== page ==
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Thursday, February 03, 2005

Is Eason Jordan's Attack on Military a Turning Point for MSM, Blogs?

There is an adage about never interfering with an opponent who is in the process of committing suicide. For that reason, it is perhaps tempting in some sense to ignore the spreading conflagaration in the Blogosphere regarding CNN's Eason Jordan. He's the guy you will remember who several years ago admitted shading CNN reporting in order to protect the favored standing of the cable news operation's Bagdhad bureau with Saddam Hussein.

Now Jordan is again in very hot water after delivering remarks in a recent journalism forum in which he accused the U.S. military of purposely killing journalists in Iraq. Jordan has a history of such remarks, having previously accused the Israeli military of similar attacks. Jordan has never offered concrete evidence to back up these claims.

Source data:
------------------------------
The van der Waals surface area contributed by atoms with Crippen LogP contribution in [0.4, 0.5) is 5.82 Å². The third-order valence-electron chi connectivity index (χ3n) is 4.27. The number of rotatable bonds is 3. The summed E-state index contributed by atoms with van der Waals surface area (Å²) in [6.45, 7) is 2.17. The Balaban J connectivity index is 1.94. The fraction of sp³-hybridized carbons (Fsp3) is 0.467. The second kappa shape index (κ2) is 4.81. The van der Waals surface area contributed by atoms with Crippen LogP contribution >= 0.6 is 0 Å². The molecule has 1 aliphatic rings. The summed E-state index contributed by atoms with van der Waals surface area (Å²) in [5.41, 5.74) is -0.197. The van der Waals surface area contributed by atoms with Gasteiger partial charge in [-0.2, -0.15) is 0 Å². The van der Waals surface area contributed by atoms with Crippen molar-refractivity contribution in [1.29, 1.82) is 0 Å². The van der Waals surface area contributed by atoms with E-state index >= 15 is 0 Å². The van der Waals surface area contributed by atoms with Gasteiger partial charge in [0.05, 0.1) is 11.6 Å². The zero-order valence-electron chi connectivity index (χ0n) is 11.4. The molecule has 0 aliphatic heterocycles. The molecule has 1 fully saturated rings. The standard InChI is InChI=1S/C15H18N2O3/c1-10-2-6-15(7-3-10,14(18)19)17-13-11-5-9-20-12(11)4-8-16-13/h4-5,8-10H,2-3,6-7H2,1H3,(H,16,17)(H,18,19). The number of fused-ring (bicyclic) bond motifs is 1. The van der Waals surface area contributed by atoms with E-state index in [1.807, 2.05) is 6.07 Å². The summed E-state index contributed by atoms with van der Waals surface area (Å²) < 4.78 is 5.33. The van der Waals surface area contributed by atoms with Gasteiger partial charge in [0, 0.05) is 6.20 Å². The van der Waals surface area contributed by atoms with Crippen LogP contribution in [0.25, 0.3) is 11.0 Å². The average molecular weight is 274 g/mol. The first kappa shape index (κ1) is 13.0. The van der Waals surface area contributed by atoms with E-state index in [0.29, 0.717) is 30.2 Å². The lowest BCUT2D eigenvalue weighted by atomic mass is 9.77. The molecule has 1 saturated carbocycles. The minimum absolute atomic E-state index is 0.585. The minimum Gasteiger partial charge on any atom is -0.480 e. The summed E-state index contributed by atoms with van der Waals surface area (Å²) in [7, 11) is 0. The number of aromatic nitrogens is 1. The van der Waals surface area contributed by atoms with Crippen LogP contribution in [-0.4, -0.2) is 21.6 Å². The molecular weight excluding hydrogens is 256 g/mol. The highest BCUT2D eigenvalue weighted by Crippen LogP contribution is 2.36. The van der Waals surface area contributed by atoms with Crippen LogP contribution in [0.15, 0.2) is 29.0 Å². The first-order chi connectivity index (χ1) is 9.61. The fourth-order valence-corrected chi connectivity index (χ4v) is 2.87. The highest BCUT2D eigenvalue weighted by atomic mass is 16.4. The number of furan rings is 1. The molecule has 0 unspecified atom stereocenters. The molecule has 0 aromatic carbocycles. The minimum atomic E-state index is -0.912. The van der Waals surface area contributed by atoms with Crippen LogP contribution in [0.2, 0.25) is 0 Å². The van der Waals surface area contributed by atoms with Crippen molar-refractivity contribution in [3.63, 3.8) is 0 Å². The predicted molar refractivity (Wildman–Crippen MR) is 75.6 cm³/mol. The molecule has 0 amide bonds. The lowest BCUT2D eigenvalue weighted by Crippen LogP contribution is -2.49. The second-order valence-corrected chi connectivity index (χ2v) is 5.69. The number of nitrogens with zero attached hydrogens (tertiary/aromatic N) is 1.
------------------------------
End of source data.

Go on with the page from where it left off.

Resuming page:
The President's State of the Union address is dominating the news today, but that is no excuse for the silence of the MSM on Jordan's accusation. If Jordan is right that the U.S. military has been taking out journalists under cover of the war in Iraq, he has the biggest scoop in CNN history. If he can't back up the charge, he raises further serious doubts about the integrity of CNN's news process. Either way, the accusation requires an MSM investigation that at least equals the intensity with which CBS's Mary Mapes went after the Abu Ghraib prison abuse story.

Thus far, however, nothing is being said in the MSM about Jordan's charges, despite a raft of evidence uncovered by the Blogosphere, particularly Captain's Quarters.com and Hugh Hewitt.com, indicating Jordan's accusation have little if any ground in reality. We may be witnessing a milestone in the MSM's response to the Blogosphere as the Jordan story develops, so it is very much worth watching.

But you need to know the full background, which you can find on Captain's Quarters here, here and here. Also, go to LaShawn Barber's Corner and "The Eason Jordan Repository," which you can find here. Also, Hewitt's Weekly Standard column here.